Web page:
“A Court Would Likely (60-75%) Find”: Defining Verbal Probability Expressions in Predictive Legal Analysis
As advisors, lawyers are in the business of using their professional judgment to predict the likelihood of various outcomes for their clients. Of course, in trying to make predictions for clients, lawyers face many sources of uncertainty — from a lack of precedent to factual differences to the idiosyncrasies of particular judges or courts. As a result, many legal questions can’t be answered with a definitive “yes” or “no.” So lawyers often employ qualitative probability expressions — words like “unlikely,” “likely,” “probably,” or “almost certainly” — to give the reader an approximate sense of the chances of reaching a desired legal outcome.
But these probability expressions suffer from a fundamental problem: they don’t have generally accepted meanings. When a lawyer uses the term “likely,” does it mean the same thing as “more likely than not”? Does “unlikely” mean 49% probability? 33%? 20%? This ambiguity creates a serious risk that the lawyer making a prediction and the client receiving it will interpret the prediction very differently — which could have grave consequences. The uses and meanings of probability expressions have received considerable attention in other professional fields like climate science, medicine, and national intelligence. But these issues have received little — if any — scholarly examination in the context of delivering predictive legal analysis to clients.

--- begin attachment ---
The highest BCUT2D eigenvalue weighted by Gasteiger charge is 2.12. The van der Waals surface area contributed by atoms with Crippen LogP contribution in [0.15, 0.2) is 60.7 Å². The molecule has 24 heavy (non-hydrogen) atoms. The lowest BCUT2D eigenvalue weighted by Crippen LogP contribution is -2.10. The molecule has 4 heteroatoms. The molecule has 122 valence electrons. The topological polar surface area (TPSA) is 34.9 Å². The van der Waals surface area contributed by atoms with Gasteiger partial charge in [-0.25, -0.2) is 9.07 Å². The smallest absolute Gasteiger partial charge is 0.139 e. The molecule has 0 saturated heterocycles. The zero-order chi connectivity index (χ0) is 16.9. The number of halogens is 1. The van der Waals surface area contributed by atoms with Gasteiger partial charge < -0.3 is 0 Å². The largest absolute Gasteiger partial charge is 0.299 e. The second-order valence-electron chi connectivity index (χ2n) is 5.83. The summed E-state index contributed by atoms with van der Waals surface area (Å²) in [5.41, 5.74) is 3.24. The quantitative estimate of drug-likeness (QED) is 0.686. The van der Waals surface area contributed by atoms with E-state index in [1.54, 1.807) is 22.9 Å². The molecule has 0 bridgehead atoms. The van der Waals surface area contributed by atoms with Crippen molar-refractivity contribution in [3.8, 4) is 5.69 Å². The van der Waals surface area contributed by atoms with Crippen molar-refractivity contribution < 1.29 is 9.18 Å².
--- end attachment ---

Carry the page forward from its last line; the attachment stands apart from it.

This Article seeks to fill this gap in the legal communication scholarship. Drawing on previous social science research and experiences from other disciplines, this Article provides background on communicating uncertainty, including the use of both quantitative and qualitative probability expressions, as well as the use of specialized lexicons that quantify and standardize the meanings of probability expressions. The Article then examines several specific fields — both legal and non-legal — that have attempted to create defined, quantified probability lexicons to reduce ambiguity in communicating uncertainty. Ultimately, the Article offers a proposed probability lexicon for general, predictive legal writing, while also calling for further discussion and empirical study to determine how lawyers and clients interpret commonly used probability expressions.